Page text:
South Dakota Forward, one of the groups formed in reaction to the grave errors of the 2016 election, has organized itself as a political action committee. Co-chairs Brooke Abdallah of Spearfish and Amanda Bachmann of Pierre say their PAC will “promote civic engagement, advocate for awareness on legislative issues, and champion candidates, initiatives, and ideas that aim to cultivate a more equal and inclusive state for all South Dakotans.”
In other news of Aberdonians getting a really early jump on the 2018 campaign, some of Aberdeen’s richest and Rightest are hosting a fundraiser for local boy Steve Barnett, who wants jump from his term-limited position as state auditor to secretary of state:
Piggybacking off a big Chamber event may actually be pretty good idea for turnout. Why expect people to make a special trip just to hear a candidate’s pitch? Plus, Barnett is saving everyone some time and gas! Remind me next time I run for office not to host any standalone events; I’ll just rent a room outside other major community events and put out my signs and a collection plate for the passing crowd.
What does it mean if the Legislature holds task force subcommittee meetings on campaign finance reform and nobody shows up? Senator Jordan Youngberg (R-8/Madison) concludes people are done caring about the topic:
Just two members of the public showed up to Tuesday’s forum at Southeast Tech, where the Government Accountability Task Force was prepared to hear testimony on campaign finance limits and reporting requirements. The group also held a meeting in Rapid City this week that was also poorly attended.
Fellow Senator Billie Sutton (D-21/Burke) suggests that, after seeing Youngberg and his Republican friends repeal Initiated Measure 22, people are done caring about legislators:
“I would suspect there’s a fair amount of frustration from voters that said, ‘We did speak and it doesn’t matter if we show up or not because the Legislature is going to repeal what we pass,'” said Sen. Billie Sutton, D-Burke. “I don’t know that all of this would have been necessary if we would have just implemented what the voters wanted” [Ferguson, 2017.09.13].
So you give little notice for a meeting, on a Tuesday afternoon, at 5 PM in some obscure room on the far NW part of town and wonder why no one is there? You are kidding right? First off, 5 PM is a horrible time for a meeting. It should have been at least after 6 PM or on a Saturday. Secondly, Tuesday night is a busy government city meeting night with informationals, committee meetings and a council meeting. With school just starting, this is also another reason why busy parents could not attend. And the location? Some room in the center of the University Center campus? It should have been held at the DT library or Carnegie (on a different night) [link added; Scott Ehrisman, “Legislator Youngberg Is Either Playing Dumb, or Maybe He Is Just This Stupid,” South DaCola, 2017.09.13].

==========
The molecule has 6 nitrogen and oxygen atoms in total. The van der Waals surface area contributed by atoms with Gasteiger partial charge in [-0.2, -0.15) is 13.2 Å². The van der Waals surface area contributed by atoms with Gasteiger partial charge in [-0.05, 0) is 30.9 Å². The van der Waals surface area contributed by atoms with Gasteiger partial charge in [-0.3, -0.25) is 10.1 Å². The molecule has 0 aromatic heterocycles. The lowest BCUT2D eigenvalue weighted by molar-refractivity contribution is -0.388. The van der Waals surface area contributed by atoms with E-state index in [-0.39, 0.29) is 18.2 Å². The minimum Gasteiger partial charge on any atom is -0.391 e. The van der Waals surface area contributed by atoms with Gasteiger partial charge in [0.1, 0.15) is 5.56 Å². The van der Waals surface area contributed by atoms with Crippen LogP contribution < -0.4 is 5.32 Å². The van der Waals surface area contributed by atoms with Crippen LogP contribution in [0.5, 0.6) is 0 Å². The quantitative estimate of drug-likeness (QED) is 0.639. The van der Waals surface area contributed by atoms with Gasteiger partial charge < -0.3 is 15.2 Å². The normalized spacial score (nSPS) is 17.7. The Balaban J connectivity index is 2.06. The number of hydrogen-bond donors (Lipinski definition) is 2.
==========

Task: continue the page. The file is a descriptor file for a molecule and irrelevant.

I can give Youngberg’s statement some weight. People were willing to take entire days off work to truck out to Pierre and lobby to protect Initiated Measure 22 from Senator Youngberg and his party’s wanton disregard for popular democracy. The lack of comparable agitation aimed at Youngberg’s campaign finance panel suggests some waning of interest. But the factors Ehrisman and Sutton site provide reasonable counter-explanations: two quick-hit, non-binding subcommittee meetings given minimal pre-press aren’t the most reliable thermometers to stick in the turkey of public interest.
To really see how much South Dakotans care about campaign finance reform, we’ll have to wait until November 6 to see how many of them have signed the petition to put Initiated Measure 22 2.0 on the 2018 ballot. (Remember, before the fairs, that count was 16,484… a good thousand times more than the number of people who ducked out of work early to spend a nice summer evening trying to get through to Senator Youngberg.)